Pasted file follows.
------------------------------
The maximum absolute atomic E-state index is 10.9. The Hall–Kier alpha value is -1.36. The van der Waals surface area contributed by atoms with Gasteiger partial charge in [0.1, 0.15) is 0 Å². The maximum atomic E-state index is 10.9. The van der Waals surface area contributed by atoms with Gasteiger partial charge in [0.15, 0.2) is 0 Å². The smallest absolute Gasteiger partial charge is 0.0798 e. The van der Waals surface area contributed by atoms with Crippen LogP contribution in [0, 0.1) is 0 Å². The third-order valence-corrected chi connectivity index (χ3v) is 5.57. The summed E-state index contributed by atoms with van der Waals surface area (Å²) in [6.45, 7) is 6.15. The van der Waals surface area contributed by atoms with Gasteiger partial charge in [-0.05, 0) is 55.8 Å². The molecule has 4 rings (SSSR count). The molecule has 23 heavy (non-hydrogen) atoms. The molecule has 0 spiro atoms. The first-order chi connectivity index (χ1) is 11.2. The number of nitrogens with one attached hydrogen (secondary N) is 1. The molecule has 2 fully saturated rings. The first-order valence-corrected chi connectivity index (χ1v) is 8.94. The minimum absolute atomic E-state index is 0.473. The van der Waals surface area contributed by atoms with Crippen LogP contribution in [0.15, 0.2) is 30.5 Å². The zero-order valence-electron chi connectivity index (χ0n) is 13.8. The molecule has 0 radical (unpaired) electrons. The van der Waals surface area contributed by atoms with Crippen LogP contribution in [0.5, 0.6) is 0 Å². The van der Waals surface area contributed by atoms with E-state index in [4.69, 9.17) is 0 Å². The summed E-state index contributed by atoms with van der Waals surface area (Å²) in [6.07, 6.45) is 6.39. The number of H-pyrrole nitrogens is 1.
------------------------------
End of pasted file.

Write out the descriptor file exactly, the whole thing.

The maximum absolute atomic E-state index is 10.9. The Hall–Kier alpha value is -1.36. The van der Waals surface area contributed by atoms with Gasteiger partial charge in [0.1, 0.15) is 0 Å². The maximum atomic E-state index is 10.9. The van der Waals surface area contributed by atoms with Gasteiger partial charge in [0.15, 0.2) is 0 Å². The smallest absolute Gasteiger partial charge is 0.0798 e. The van der Waals surface area contributed by atoms with Crippen LogP contribution in [0, 0.1) is 0 Å². The third-order valence-corrected chi connectivity index (χ3v) is 5.57. The summed E-state index contributed by atoms with van der Waals surface area (Å²) in [6.45, 7) is 6.15. The van der Waals surface area contributed by atoms with Gasteiger partial charge in [-0.05, 0) is 55.8 Å². The molecule has 4 rings (SSSR count). The molecule has 23 heavy (non-hydrogen) atoms. The molecule has 0 spiro atoms. The first-order chi connectivity index (χ1) is 11.2. The number of nitrogens with one attached hydrogen (secondary N) is 1. The molecule has 2 fully saturated rings. The first-order valence-corrected chi connectivity index (χ1v) is 8.94. The minimum absolute atomic E-state index is 0.473. The van der Waals surface area contributed by atoms with Crippen LogP contribution in [0.15, 0.2) is 30.5 Å². The zero-order valence-electron chi connectivity index (χ0n) is 13.8. The molecule has 0 radical (unpaired) electrons. The van der Waals surface area contributed by atoms with Crippen LogP contribution in [0.5, 0.6) is 0 Å². The van der Waals surface area contributed by atoms with E-state index in [4.69, 9.17) is 0 Å². The summed E-state index contributed by atoms with van der Waals surface area (Å²) in [6.07, 6.45) is 6.39. The number of H-pyrrole nitrogens is 1.